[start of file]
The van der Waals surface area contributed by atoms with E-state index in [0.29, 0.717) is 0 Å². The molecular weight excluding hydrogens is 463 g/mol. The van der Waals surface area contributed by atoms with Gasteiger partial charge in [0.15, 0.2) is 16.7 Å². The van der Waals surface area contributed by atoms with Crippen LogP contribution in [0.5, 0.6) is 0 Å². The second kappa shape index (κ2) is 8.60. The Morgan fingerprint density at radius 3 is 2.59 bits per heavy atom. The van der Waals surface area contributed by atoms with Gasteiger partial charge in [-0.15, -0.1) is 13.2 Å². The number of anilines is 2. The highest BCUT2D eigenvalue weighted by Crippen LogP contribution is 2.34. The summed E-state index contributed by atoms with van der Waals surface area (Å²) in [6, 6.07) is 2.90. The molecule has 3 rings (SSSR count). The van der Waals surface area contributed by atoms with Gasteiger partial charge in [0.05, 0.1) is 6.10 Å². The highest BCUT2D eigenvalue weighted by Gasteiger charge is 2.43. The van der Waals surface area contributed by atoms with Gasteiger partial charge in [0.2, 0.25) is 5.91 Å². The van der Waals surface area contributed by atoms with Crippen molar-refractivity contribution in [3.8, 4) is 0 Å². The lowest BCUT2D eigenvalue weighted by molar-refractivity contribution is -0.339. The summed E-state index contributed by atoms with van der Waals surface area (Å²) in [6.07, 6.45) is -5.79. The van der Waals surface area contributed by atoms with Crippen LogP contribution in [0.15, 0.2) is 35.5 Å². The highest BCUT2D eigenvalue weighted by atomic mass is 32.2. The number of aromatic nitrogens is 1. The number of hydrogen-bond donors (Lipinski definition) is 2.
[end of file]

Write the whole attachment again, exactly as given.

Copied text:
The van der Waals surface area contributed by atoms with E-state index in [0.29, 0.717) is 0 Å². The molecular weight excluding hydrogens is 463 g/mol. The van der Waals surface area contributed by atoms with Gasteiger partial charge in [0.15, 0.2) is 16.7 Å². The van der Waals surface area contributed by atoms with Crippen LogP contribution in [0.5, 0.6) is 0 Å². The second kappa shape index (κ2) is 8.60. The Morgan fingerprint density at radius 3 is 2.59 bits per heavy atom. The van der Waals surface area contributed by atoms with Gasteiger partial charge in [-0.15, -0.1) is 13.2 Å². The number of anilines is 2. The highest BCUT2D eigenvalue weighted by Crippen LogP contribution is 2.34. The summed E-state index contributed by atoms with van der Waals surface area (Å²) in [6, 6.07) is 2.90. The molecule has 3 rings (SSSR count). The van der Waals surface area contributed by atoms with Gasteiger partial charge in [0.05, 0.1) is 6.10 Å². The highest BCUT2D eigenvalue weighted by Gasteiger charge is 2.43. The van der Waals surface area contributed by atoms with Gasteiger partial charge in [0.2, 0.25) is 5.91 Å². The van der Waals surface area contributed by atoms with Crippen molar-refractivity contribution in [3.8, 4) is 0 Å². The lowest BCUT2D eigenvalue weighted by molar-refractivity contribution is -0.339. The summed E-state index contributed by atoms with van der Waals surface area (Å²) in [6.07, 6.45) is -5.79. The van der Waals surface area contributed by atoms with Crippen LogP contribution in [0.15, 0.2) is 35.5 Å². The highest BCUT2D eigenvalue weighted by atomic mass is 32.2. The number of aromatic nitrogens is 1. The number of hydrogen-bond donors (Lipinski definition) is 2.